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#use wml::debian::template title="Debian Social Contract, Version 1.0" BARETITLE=true
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#  Original document: contract.html
#  Author           : Manoj Srivastava ( srivasta@tiamat.datasync.com )
#  Created On       : Wed Jul  2 12:47:56 1997

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<p>
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  Version 1.0 ratified on July 5, 1997. Superseded by
  <a href="social_contract">Version 1.1</a>, ratified on April 26, 2004.
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</p>
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<p>Debian, the producers of the Debian GNU/Linux system, have created the
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<strong>Debian Social Contract</strong>. The <a href="#guidelines">Debian Free Software
Guidelines (DFSG)</a> part of the contract, initially designed
as a set of commitments that we agree to abide by, has been adopted by
the free software community as the basis of the
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<a href="http://opensource.org/docs/osd">Open Source Definition</a>.
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<HR>
<h2>"Social Contract" with the Free Software Community</h2>
<ol>
   <li><p><strong>Debian Will Remain 100% Free Software</strong>
     <p>We promise to keep the Debian GNU/Linux Distribution
     entirely free software. As there are many definitions of
     free software, we include the guidelines we use to determine
     if software is "<em>free</em>" below.  We will support our
     users who develop and run non-free software on Debian, but
     we will never make the system depend on an item of non-free
     software.</p>
   <li><strong>We Will Give Back to the Free Software Community</strong>
     <p>When we write new components of the Debian system, we will
     license them as free software. We will make the best system
     we can, so that free software will be widely distributed and
     used. We will feed back bug-fixes, improvements, user
     requests, etc. to the "<em>upstream</em>" authors of software
     included in our system.</p>
   <li><p><strong>We Won't Hide Problems</strong>
     <p>We will keep our entire bug-report database open for public
     view at all times. Reports that users file on-line will
     immediately become visible to others.</p>
   <li><p><strong>Our Priorities are Our Users and Free Software</strong>
     <p>We will be guided by the needs of our users and the
     free-software community. We will place their interests first
     in our priorities. We will support the needs of our users
     for operation in many different kinds of computing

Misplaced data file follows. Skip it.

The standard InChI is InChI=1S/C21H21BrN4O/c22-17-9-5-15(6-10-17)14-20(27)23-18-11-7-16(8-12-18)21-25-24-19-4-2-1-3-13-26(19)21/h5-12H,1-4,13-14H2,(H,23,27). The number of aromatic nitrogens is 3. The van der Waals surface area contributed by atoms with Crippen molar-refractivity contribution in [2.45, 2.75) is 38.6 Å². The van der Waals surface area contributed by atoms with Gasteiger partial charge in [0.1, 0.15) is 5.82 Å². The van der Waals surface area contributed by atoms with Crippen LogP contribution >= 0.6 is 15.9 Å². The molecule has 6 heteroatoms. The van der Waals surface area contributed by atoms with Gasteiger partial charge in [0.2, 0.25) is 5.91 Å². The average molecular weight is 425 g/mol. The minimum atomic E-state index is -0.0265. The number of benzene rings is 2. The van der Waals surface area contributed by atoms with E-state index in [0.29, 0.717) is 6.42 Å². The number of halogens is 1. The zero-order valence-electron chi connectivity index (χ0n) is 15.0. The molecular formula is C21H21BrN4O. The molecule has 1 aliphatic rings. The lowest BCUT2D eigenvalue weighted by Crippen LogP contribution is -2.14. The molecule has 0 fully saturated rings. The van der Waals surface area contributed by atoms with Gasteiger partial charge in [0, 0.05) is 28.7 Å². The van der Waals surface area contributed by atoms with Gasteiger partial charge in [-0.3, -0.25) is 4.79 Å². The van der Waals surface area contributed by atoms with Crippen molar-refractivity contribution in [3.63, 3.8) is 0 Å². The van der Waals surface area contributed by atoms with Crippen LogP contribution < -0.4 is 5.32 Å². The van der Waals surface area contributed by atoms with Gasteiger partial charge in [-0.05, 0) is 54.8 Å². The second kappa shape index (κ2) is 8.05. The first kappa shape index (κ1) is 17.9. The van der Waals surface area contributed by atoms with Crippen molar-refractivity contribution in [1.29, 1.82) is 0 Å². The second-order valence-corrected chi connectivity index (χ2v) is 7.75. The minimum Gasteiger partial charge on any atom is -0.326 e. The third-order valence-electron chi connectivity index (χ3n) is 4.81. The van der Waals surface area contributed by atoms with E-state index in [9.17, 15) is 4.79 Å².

environment. We won't object to commercial software that is
     intended to run on Debian systems, and we'll allow others to
     create value-added distributions containing both Debian and
     commercial software, without any fee from us. To support
     these goals, we will provide an integrated system of
     high-quality, 100% free software, with no legal restrictions
     that would prevent these kinds of use.</p>
   <li><p><strong>Programs That Don't Meet Our Free-Software Standards</strong>
     <p>We acknowledge that some of our users require the use of
     programs that don't conform to the 
     <a href="#guidelines">Debian Free Software Guidelines</a>.
     We have created "<tt>contrib</tt>" and "<tt>non-free</tt>"
     areas in our FTP archive for this software. The software in
     these directories is not part of the Debian system, although
     it has been configured for use with Debian.  We encourage CD
     manufacturers to read the licenses of software packages in
     these directories and determine if they can distribute that
     software on their CDs. Thus, although non-free software
     isn't a part of Debian, we support its use, and we provide
     infrastructure (such as our bug-tracking system and mailing
     lists) for non-free software packages.
</ol>
<HR>
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<h2 id="guidelines">The Debian Free Software Guidelines (DFSG)</h2>
<ol>
   <li><p><strong>Free Redistribution</strong>
     <p>The license of a Debian component may not restrict any
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     party from selling or giving away the software as a
     component of an aggregate software distribution containing
     programs from several different sources. The license may not
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     require a royalty or other fee for such sale.</p>
   <li><p><strong>Source Code</strong>
     <p>The program must include source code, and must allow
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     distribution in source code as well as compiled